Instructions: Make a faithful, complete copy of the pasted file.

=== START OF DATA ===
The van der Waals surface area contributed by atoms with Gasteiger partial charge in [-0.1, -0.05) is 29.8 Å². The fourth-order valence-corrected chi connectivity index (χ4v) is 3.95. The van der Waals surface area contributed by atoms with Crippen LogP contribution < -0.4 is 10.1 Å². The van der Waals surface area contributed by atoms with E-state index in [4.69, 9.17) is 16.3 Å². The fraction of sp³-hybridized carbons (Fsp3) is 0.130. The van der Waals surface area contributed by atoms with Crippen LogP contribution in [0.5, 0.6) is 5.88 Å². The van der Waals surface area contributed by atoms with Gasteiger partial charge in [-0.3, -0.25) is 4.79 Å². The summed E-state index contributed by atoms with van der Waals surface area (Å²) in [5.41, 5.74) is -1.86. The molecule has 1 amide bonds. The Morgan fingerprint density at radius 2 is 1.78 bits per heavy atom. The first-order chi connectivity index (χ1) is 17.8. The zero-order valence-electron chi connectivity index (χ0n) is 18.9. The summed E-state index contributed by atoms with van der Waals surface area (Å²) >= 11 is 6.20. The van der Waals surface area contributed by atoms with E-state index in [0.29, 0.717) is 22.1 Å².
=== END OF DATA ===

The van der Waals surface area contributed by atoms with Gasteiger partial charge in [-0.1, -0.05) is 29.8 Å². The fourth-order valence-corrected chi connectivity index (χ4v) is 3.95. The van der Waals surface area contributed by atoms with Crippen LogP contribution < -0.4 is 10.1 Å². The van der Waals surface area contributed by atoms with E-state index in [4.69, 9.17) is 16.3 Å². The fraction of sp³-hybridized carbons (Fsp3) is 0.130. The van der Waals surface area contributed by atoms with Crippen LogP contribution in [0.5, 0.6) is 5.88 Å². The van der Waals surface area contributed by atoms with Gasteiger partial charge in [-0.3, -0.25) is 4.79 Å². The summed E-state index contributed by atoms with van der Waals surface area (Å²) in [5.41, 5.74) is -1.86. The molecule has 1 amide bonds. The Morgan fingerprint density at radius 2 is 1.78 bits per heavy atom. The first-order chi connectivity index (χ1) is 17.8. The zero-order valence-electron chi connectivity index (χ0n) is 18.9. The summed E-state index contributed by atoms with van der Waals surface area (Å²) >= 11 is 6.20. The van der Waals surface area contributed by atoms with E-state index in [0.29, 0.717) is 22.1 Å².